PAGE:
The entire episode lasted about 15 minutes; during that time the man repeatedly said that he wanted more money, inquired about any firearms which the Browns might have, stated that he did not intend to harm them or the child, but told them to sit in the living room and not move or else he would return with a pistol which he had in his car. He then left and the Browns heard a car leave the driveway at a high rate of speed, without lights, and sending gravel flying. Mrs. Brown then called the police. She gave them a description of the man, his clothing, and his car; the police returned with a photograph and she identified the person in it as the assailant. She then made an in-court identification of defendant.

These two were the principal witnesses for the State. Other officers were called and their testimony corroborated that of the deputy. Mr. Brown testified and his evidence corroborated that of Mrs. Brown. In particular, he stated that he had seen the assailant holding a knife against Mrs. Brown; he estimated that its blade was about three inches long but he was unable to observe its handle. He examined a knife which had been seized from the defendant when he was arrested and stated that its blade resembled the one he had seen on the night of the offenses.

Defense testimony centered about establishing impeachment of the Browns, particularly with reference to the knife and their ability to observe the assailant.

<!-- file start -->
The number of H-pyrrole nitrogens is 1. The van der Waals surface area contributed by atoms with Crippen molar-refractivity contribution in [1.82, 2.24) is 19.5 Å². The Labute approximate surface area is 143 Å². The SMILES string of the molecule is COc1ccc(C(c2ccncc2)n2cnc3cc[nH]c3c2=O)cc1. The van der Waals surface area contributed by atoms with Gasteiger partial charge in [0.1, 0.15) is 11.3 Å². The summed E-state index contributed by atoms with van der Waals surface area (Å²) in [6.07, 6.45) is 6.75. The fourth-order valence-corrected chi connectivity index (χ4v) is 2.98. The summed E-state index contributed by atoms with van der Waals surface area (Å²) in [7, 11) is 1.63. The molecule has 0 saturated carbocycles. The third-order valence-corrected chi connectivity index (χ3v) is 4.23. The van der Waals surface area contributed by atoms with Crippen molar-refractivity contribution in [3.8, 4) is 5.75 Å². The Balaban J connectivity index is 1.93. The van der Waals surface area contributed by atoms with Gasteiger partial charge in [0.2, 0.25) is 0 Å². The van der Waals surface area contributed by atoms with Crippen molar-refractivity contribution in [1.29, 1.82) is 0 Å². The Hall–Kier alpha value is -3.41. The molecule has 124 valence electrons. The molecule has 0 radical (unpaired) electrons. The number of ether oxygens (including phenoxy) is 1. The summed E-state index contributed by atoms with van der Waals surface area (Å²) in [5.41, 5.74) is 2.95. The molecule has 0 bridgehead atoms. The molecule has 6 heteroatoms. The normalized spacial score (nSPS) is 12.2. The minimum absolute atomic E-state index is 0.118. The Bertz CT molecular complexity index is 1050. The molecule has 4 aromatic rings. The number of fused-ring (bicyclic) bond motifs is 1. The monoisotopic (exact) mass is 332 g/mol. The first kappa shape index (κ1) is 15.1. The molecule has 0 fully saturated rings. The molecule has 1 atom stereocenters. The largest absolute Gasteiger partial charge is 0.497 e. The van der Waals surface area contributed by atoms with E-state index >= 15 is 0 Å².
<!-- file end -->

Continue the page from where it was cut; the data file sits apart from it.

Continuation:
Other factual matters will be developed as necessary in discussion of the issues. The issues raised on appeal are: (1) error by the trial court in denying a motion in arrest of judgment for failure of the information to state the offense of home invasion; (2) error by the trial court in allowing the deputy to testify before the victims had done so; (3) error in the use of a single photograph in identification; and (4) error in denying a continuance when private counsel replaced the public defender.

The first issue requires an examination of the charging documents. An information was filed in two counts. With the omission of the formal portions, the home invasion count recited:

"that said defendant, not a peace officer acting in the line of duty, without authority knowingly entered a dwelling of Brian and Monica Brown, located at R.R.2, Gillespie, Macoupin County, Illinois, knowing Brian and Monica Brown to be present within said dwelling, and threatened the imminent use of force upon Brian and Monica Brown."

The count of armed robbery recited:

"that said defendant, while armed with a dangerous weapon, a knife, took property, being $103 in United States currency from the person of Monica Brown, by ...